Anyway, all to say you just never know what guitar might just step up and grab you. As for bonding with ANY archtop, it really is an acquired taste in sound AND playability. Especially for flat-top players, you must really give it some time and experimentation with different types of strings and such. I'm of the school that to really get the "best" out of any archtop, you need to put flatwounds on it, which are also an "acquired taste".

 

Enjoy, and give it some "bonding" time, before passing sentence.

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I might add also, that to me there seems to be more variation between individual guitars with archtop types.

 

Sure, there are differences to be expected between an L-50 and an L-5, even an L-5 and an L-7 can be a lot for some.

 

I think there is more differences between two L-5's than, say, two Les Pauls.

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I went a bit archtop crazy a couple years back - I blame giving up smokes!

 

 

I tried and bought an ES125 at a pawn shop, and realised that the neck was similar to my LG3 and thus WAY better for fingerstyle than the Tele with skinny neck. I then bought the Black Special #4 (?) L50 sight unseen from Elderly, had a pickup put in....then I saw the cheap Godin 3rd Ave archtop at a shop and took it home as a 'spare archtop'....... I was going to this, then that, including just use the archtops for some live gigs, instead of the hassle of amplifying acoustics in bars.

 

I didn't do any of that, but still have the archtops and still rotate around to play them.

 

I have a couple of tips for continued archtop love, may not work, but should help.....at the beginning, resist the temptation to put thicker strings on it to raise the volume - as soon as they get old, you are left with a nasty clunker that you find hard to play. I did this, until I put the same 12 lights MB I play on acoustics on......phew, playable.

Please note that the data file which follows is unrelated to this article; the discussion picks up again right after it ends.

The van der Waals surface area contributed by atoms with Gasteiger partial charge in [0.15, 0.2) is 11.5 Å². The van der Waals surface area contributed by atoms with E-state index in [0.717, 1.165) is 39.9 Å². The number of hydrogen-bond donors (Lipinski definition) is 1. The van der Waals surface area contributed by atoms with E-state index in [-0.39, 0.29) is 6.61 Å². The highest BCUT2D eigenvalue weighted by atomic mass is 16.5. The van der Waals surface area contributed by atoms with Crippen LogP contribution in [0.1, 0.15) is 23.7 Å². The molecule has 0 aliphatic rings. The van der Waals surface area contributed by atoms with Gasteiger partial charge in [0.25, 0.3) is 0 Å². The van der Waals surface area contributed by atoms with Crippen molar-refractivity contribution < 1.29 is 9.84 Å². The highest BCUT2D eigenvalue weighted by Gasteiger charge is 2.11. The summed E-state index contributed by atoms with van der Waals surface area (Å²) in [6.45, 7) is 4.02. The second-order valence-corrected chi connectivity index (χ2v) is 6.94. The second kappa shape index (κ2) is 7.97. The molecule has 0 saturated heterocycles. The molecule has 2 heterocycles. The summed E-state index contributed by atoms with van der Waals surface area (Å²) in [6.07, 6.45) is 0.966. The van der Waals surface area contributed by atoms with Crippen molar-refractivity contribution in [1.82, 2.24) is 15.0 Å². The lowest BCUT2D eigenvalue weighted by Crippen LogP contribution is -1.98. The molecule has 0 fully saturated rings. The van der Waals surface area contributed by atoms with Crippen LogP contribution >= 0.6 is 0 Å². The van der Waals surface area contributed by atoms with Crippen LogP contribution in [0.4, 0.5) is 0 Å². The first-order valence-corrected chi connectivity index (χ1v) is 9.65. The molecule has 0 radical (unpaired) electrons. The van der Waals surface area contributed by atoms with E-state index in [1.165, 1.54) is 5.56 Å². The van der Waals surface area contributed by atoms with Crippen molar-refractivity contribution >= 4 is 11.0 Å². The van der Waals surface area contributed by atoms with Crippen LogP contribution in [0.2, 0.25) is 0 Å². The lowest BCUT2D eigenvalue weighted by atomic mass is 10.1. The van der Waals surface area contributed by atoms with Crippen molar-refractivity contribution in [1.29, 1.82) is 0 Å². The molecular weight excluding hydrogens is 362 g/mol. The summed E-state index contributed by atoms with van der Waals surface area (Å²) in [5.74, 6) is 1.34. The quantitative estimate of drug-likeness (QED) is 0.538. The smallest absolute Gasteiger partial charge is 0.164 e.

The other thing is the guitars project and project, but not to YOU! If you look up Freddie Green playing, he usually has the sound holes facing up a bit to his face and ears....looks cool, too! Ignore this if you put a pickup in it and wind it OUT!

 

 

 

BluesKing777.

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I guess there's a place and purpose for every tone, but I have personally never heard a laminated arch top that I really wanted to play acoustically. To me, they're electric guitars.

I really like the acoustic tone of my one-pickup ES-125T,

and it's surprisingly loud for being a thin body.

 

Also love playing my ES-330 VOS acoustically. Very satisfying.

 

As for KS's L-48, it may have a lot of potential.

 

The specs on the L-48 changed many times, but the 1948 I had featured a solid pressed mahogany top. The back and sides were also solid mahogany, and looked like they'd been taken from an acoustic flat-top, as the back was flat & braced.

 

The tone was very nice. I usually don't look back, but that's one of the few guitars I should've kept.

 

KS - here's hoping this is the one!

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I know it's blasphemous but I no longer put any faith in the solid vs ply vs carved vs pressed thing. You can 'science' me to death but I'll judge them as they land on my lap. I've seen one too many dead carved spruce topped guitars and one too many 'alive' plywood guitars to have faith in the science anymore.

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I know it's blasphemous but I no longer put any faith in the solid vs ply vs carved vs pressed thing. You can 'science' me to death but I'll judge them as they land on my lap. I've seen one too many dead carved spruce topped guitars and one too many 'alive' plywood guitars to have faith in the science anymore.

Yes, absolutely agree with you on this.

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It came in today. I've spent a total of ten minutes with it, working around taking the dogs out, starting (and eating) supper, blah blah blah. Condition wise I am extremely happy. It's 100% original and even the old Kluson buttons are hanging in there. Thankfully nobody tried to polish it up or tart it up. It's old and untouched. I don't see ANY need for repairs, of course I won't be able to assess the fret condition and such until it's strung up and allowed to acclimate. It currently has a set of what looks like 10-46 electric strings.

 

What strikes me like a coal shovel to the solar plexus is how LOUD it is. As I've moaned before, I've had a bunch of 'better' archtops that were much quieter than this. It has a nice big quick sharp bark.

 

Tonight I'll put new strings on it just to get started. There are some guitars I like to have medium strings on but archtops aren't one of them. I happen to have a set of 11-50 D'Addario flat wounds. How's that sound?